The batteries will be manufactured at Hyperdrive’s HYVE facility in Sunderland, only 32km from Newton Aycliffe. The deal provides Hitachi Rail with a domestic supplier of batteries, lowering production and transport costs.

Early recipients of the batteries would potentially include Hitachi’s existing fleet of 275 trains, with a potential market of up to 400 existing trains. However, the technology is also expected to be installed on new metro and inter-city trains in future.

The agreement is expected to be a boost for Hyperdrive, creating a market for the company to increase production to up to 30,000 units per year, and create double the number of jobs at the Sunderland factory.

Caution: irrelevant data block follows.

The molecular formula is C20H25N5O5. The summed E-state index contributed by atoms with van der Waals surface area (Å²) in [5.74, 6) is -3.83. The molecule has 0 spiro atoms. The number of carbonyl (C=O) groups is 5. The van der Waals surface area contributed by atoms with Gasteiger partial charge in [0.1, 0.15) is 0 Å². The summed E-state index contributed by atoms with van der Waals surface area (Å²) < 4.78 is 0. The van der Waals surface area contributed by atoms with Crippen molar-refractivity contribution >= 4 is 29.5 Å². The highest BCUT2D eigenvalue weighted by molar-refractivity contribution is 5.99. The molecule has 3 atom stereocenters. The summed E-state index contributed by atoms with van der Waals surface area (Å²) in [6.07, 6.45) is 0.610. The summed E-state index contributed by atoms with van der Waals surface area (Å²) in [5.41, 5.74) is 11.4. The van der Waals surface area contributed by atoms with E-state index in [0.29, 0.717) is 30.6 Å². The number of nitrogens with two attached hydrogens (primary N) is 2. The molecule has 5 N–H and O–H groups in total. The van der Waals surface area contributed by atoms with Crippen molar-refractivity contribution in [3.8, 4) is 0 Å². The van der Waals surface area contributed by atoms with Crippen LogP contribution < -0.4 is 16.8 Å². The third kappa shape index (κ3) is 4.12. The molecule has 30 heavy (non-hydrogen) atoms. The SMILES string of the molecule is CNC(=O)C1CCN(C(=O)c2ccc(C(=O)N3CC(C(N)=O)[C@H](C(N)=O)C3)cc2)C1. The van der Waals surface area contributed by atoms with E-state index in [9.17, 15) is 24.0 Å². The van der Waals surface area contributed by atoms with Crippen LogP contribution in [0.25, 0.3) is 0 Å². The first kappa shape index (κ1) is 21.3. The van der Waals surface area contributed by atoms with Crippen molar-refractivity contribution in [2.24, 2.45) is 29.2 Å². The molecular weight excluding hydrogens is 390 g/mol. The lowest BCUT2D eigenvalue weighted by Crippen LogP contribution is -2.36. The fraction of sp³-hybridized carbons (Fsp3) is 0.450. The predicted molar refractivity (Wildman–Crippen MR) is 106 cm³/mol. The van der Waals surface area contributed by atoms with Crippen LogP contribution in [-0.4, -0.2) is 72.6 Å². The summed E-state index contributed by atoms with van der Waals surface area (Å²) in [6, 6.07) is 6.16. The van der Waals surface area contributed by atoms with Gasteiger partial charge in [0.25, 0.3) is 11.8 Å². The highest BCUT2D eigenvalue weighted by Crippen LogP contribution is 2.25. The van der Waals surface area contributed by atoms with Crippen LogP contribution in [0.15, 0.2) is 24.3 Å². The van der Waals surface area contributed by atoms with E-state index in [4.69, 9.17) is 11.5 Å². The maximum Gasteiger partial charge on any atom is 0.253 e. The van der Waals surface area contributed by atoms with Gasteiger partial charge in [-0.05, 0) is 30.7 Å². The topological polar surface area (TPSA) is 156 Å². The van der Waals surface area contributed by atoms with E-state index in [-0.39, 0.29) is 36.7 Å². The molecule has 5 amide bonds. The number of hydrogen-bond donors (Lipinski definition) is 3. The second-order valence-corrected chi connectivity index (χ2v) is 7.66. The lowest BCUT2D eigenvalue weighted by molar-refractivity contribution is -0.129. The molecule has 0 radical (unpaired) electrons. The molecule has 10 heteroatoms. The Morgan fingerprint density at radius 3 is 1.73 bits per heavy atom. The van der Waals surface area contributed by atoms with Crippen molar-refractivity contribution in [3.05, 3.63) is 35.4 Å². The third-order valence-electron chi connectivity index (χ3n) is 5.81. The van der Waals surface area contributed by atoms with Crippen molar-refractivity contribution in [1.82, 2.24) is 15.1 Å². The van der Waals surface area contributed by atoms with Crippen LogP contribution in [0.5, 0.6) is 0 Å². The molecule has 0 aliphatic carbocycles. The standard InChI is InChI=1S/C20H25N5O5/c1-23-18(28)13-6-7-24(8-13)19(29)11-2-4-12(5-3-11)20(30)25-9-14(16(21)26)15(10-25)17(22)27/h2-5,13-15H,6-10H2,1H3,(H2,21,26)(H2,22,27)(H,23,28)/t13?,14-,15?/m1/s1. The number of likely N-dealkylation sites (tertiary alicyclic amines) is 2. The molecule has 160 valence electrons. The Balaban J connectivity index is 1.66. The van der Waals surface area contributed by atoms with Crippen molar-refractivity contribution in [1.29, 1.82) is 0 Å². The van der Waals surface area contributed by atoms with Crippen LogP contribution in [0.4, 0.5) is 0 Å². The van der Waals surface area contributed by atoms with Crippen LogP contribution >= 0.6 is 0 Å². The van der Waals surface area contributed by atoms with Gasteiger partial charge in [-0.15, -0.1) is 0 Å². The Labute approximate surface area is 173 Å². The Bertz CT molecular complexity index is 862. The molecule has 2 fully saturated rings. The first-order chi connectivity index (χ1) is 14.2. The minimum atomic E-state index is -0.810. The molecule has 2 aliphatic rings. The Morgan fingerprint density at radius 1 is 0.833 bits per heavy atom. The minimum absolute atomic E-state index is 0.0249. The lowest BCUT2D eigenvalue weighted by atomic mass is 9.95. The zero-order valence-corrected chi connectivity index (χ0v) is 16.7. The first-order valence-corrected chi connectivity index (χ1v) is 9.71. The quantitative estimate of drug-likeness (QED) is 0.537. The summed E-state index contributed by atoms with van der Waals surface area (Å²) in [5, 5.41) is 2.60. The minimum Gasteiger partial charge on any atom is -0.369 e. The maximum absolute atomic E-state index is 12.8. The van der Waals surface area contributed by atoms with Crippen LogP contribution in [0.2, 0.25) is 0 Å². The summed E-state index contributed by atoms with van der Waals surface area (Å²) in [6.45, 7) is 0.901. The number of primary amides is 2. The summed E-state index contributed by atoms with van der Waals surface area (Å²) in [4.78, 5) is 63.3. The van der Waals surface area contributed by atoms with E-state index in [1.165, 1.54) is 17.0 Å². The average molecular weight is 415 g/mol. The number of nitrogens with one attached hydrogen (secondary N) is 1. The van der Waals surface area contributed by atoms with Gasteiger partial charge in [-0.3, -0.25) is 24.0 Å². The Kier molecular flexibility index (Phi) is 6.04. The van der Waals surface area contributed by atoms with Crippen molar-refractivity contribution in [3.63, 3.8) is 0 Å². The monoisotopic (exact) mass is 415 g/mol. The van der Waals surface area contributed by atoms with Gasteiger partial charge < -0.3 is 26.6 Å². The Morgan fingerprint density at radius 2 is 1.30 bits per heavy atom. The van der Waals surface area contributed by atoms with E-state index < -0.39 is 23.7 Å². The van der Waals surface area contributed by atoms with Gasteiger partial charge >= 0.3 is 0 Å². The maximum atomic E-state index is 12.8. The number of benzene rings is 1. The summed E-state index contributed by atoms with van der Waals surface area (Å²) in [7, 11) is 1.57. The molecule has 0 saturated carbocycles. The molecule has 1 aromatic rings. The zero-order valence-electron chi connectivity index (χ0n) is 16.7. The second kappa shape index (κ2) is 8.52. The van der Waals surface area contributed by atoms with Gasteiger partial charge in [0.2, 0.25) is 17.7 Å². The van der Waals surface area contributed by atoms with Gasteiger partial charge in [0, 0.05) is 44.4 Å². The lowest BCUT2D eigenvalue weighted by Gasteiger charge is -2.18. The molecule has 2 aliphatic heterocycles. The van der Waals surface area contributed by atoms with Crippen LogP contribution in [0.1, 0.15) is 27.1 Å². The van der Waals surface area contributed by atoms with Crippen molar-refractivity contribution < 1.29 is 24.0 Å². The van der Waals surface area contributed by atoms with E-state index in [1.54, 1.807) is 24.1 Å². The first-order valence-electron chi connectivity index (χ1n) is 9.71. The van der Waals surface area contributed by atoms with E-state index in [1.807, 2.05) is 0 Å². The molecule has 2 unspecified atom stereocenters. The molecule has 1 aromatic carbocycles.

It is hoped that the agreement will accelerate mass production of battery trains in Britain, which Hitachi sees as a potentially lucrative market. Currently only 58% of the country’s 32,186km network is electrified, with British trains producing over 2.4 million tonnes of CO2 annually. However, the British government’s plans for a net zero in carbon production by 2050 could see the country’s diesel fleet replaced with new battery trains as an alternative to electrification.

Installation on existing fleets would allow electric trains to operate on non-electrified branch lines.

“Battery trains can play a vital role in improving the air we breathe, tackling climate change and providing modern, high performing rail service,” says Mr Andrew Barr, group CEO of Hitachi Rail. “The partnership with Hyperdrive creates a shovel-ready opportunity for new battery trains to be ordered now, as well as cutting carbon and supercharging a green economy for the Northeast and across the UK.”